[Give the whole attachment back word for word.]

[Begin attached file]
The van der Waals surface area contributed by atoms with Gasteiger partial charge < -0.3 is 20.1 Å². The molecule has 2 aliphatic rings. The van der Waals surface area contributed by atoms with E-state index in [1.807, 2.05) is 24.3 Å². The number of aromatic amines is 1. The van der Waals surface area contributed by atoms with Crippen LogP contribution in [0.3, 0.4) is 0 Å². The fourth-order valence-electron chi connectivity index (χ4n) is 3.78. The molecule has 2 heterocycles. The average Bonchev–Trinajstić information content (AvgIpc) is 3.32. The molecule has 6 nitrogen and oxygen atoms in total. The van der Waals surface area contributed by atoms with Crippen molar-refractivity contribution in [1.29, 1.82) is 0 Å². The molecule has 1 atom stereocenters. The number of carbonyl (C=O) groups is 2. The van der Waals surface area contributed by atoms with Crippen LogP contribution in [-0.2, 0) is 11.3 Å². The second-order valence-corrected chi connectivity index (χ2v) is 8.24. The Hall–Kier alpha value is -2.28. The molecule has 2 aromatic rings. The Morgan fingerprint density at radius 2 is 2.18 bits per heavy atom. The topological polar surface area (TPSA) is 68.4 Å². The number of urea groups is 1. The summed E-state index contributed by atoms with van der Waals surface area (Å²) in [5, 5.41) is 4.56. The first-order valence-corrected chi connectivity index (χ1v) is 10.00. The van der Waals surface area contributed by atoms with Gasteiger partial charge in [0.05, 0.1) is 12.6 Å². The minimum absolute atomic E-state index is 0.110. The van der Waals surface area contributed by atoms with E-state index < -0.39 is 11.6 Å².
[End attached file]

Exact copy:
The van der Waals surface area contributed by atoms with Gasteiger partial charge < -0.3 is 20.1 Å². The molecule has 2 aliphatic rings. The van der Waals surface area contributed by atoms with E-state index in [1.807, 2.05) is 24.3 Å². The number of aromatic amines is 1. The van der Waals surface area contributed by atoms with Crippen LogP contribution in [0.3, 0.4) is 0 Å². The fourth-order valence-electron chi connectivity index (χ4n) is 3.78. The molecule has 2 heterocycles. The average Bonchev–Trinajstić information content (AvgIpc) is 3.32. The molecule has 6 nitrogen and oxygen atoms in total. The van der Waals surface area contributed by atoms with Crippen molar-refractivity contribution in [1.29, 1.82) is 0 Å². The molecule has 1 atom stereocenters. The number of carbonyl (C=O) groups is 2. The van der Waals surface area contributed by atoms with Crippen LogP contribution in [-0.2, 0) is 11.3 Å². The second-order valence-corrected chi connectivity index (χ2v) is 8.24. The Hall–Kier alpha value is -2.28. The molecule has 2 aromatic rings. The Morgan fingerprint density at radius 2 is 2.18 bits per heavy atom. The topological polar surface area (TPSA) is 68.4 Å². The number of urea groups is 1. The summed E-state index contributed by atoms with van der Waals surface area (Å²) in [5, 5.41) is 4.56. The first-order valence-corrected chi connectivity index (χ1v) is 10.00. The van der Waals surface area contributed by atoms with Gasteiger partial charge in [0.05, 0.1) is 12.6 Å². The minimum absolute atomic E-state index is 0.110. The van der Waals surface area contributed by atoms with E-state index < -0.39 is 11.6 Å².